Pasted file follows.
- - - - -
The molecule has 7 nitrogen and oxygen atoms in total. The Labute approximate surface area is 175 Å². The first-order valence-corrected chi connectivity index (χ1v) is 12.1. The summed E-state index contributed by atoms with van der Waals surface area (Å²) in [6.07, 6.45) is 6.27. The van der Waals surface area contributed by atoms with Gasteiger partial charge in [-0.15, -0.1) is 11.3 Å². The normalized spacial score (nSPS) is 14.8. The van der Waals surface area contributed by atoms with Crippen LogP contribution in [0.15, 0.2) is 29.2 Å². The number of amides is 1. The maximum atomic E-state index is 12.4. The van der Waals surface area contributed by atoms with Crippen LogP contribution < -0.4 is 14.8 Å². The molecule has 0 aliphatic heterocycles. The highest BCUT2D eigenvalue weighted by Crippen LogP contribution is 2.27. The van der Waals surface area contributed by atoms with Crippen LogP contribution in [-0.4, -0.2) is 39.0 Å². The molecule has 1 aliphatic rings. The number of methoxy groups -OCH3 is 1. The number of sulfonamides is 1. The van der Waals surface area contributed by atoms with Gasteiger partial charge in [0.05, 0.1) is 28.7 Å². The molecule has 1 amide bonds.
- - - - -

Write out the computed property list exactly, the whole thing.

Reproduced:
The molecule has 7 nitrogen and oxygen atoms in total. The Labute approximate surface area is 175 Å². The first-order valence-corrected chi connectivity index (χ1v) is 12.1. The summed E-state index contributed by atoms with van der Waals surface area (Å²) in [6.07, 6.45) is 6.27. The van der Waals surface area contributed by atoms with Gasteiger partial charge in [-0.15, -0.1) is 11.3 Å². The normalized spacial score (nSPS) is 14.8. The van der Waals surface area contributed by atoms with Crippen LogP contribution in [0.15, 0.2) is 29.2 Å². The number of amides is 1. The maximum atomic E-state index is 12.4. The van der Waals surface area contributed by atoms with Crippen LogP contribution < -0.4 is 14.8 Å². The molecule has 0 aliphatic heterocycles. The highest BCUT2D eigenvalue weighted by Crippen LogP contribution is 2.27. The van der Waals surface area contributed by atoms with Crippen LogP contribution in [-0.4, -0.2) is 39.0 Å². The molecule has 1 aliphatic rings. The number of methoxy groups -OCH3 is 1. The number of sulfonamides is 1. The van der Waals surface area contributed by atoms with Gasteiger partial charge in [0.05, 0.1) is 28.7 Å². The molecule has 1 amide bonds.